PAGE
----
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David Harmon (St Andrews): Shape Is the Instrument of Life: Anne Conway and the Ontological Source of Figure (Postgraduate Session)
March 20, 2024 5:00 pm UK time

Session organised in collaboration with the British Postgraduate Philosophy Association.

Abstract

In her Principles, Anne Conway states that “shape is the instrument of life” and that “shape serves the operations of life” – a bold thesis about the relationship between her vitalism and her conception of figure. She is generally clear that creatures have figure, by which (I argue) she means that they are characterized by internal and external determinations on their extension which give them geometrical shape. However, there are some fascinating features of Conway’s conception of figure that follow from her commitments to vitalism, body-spirit monism, and creaturely impenetrability. In this paper, I offer an account of Conway’s conception of figure and argue that she inverts an agreeable mechanical thesis by injecting vitalism as a basic feature of her ontology. Conway holds that a creature’s shape is partially the result of its strongest spiritual parts affecting its bodily parts in accordance with the image or idea internal to the spiritual parts. In other words, Conway holds that a creature’s shape is to a great extent self-determined, according to a vital principle internal to that creature. Thus, Conway takes mechanical figure to be dependent on life; this is a surprising inversion of the widely-held Cartesian mechanistic view. Among philosophers like Descartes and Spinoza, explanations of the features of things in the natural world were held to be mechanical in nature. Thus, vital functions of living things were thought to be explainable as the results of mechanical features of bodies, like figure and motion. For Conway, however, it is figure that is explainable in terms of life, not the other way around.

Further, there is a question of the ultimate origin of figure in Conway’s system. God, who is explicitly conceived by Conway as having no figure whatsoever, is named as the ultimate source of figure in creatures. Given a plausible framework for understanding causation in Conway as a species of emanation, according to which causes and effects must be relevantly similar to one another, the source of figure in the system seems somewhat mysterious: how can God cause creaturely figure if God has no figure? I offer an account of figure in Conway that respects her commitments about emanative causality, divine simplicity, and creaturely impenetrability. This account has surprising implications for a recently popular debate in Conway scholarship about classifying her monism. If the account is right, then it provides some evidence that we should think of Conway as a priority monist with regard to creatures.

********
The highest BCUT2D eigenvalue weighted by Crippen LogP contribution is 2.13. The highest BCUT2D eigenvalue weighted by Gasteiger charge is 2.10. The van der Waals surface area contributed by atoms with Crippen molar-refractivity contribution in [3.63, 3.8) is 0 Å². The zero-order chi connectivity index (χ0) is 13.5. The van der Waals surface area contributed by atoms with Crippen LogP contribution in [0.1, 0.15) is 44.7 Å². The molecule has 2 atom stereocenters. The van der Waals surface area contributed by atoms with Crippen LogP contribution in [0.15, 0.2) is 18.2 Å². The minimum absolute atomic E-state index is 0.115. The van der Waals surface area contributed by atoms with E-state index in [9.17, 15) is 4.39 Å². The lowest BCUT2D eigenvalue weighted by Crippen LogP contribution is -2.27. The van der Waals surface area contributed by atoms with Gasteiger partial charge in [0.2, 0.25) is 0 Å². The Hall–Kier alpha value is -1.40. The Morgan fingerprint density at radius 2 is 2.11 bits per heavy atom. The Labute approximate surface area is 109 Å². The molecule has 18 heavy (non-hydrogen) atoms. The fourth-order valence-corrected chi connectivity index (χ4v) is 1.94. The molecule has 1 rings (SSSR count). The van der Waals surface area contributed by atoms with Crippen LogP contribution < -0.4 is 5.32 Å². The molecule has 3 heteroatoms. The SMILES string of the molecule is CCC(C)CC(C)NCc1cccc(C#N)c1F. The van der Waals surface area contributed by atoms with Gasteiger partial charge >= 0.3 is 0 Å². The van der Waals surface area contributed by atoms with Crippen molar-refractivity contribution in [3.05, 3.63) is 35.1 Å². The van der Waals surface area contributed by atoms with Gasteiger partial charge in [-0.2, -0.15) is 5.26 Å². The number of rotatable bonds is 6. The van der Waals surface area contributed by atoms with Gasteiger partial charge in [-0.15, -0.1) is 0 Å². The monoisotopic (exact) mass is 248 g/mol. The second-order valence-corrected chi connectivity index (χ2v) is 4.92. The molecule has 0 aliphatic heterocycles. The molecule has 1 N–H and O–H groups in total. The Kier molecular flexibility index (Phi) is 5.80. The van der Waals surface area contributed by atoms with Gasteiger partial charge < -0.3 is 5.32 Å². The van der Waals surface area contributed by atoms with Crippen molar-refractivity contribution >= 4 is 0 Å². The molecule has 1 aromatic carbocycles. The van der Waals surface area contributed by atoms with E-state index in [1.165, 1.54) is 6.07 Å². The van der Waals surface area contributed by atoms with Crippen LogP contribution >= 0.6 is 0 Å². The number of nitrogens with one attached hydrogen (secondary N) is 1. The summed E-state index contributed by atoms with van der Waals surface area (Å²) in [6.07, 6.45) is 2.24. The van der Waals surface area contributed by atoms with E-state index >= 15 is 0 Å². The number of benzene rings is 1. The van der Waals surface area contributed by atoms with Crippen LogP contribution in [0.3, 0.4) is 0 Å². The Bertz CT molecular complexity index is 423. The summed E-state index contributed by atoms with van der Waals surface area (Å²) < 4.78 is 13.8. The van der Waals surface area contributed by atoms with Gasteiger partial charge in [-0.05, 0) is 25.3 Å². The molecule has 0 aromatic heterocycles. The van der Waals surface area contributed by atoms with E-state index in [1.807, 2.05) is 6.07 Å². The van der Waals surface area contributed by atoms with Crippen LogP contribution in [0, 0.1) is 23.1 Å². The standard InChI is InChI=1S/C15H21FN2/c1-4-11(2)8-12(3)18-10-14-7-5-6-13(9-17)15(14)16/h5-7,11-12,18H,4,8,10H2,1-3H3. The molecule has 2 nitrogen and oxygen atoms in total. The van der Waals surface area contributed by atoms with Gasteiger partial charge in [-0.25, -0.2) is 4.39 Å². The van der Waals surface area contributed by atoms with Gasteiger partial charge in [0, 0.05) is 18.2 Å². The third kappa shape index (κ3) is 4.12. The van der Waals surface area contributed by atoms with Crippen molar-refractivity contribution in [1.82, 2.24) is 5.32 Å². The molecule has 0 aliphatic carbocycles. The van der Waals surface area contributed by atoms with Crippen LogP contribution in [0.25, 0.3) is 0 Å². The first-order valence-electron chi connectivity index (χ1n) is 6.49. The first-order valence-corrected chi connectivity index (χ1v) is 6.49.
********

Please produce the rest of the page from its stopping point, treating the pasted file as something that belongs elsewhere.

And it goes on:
The aims of this paper are thus roughly threefold: (i) to explore and alleviate an apparent tension between Conway’s commitment to God’s being both figureless and the source of creaturely figure, (ii) to shed light on Conway’s metaphysics of figure as an innovative and highly original account, and (iii) to show that these considerations can help scholars to better understand Conway’s monism.

Biography

David Harmon is a PhD candidate at the University of St Andrews and the University of Stirling. His research is in metaphysics, mostly in the early modern period and with a particular focus on Spinoza and Conway, as well as other expansions on and responses to Cartesianism. Of special interest in his work is the interaction between metaphysics and physics in the 17th century. David also has research interests in contemporary metaphysics.

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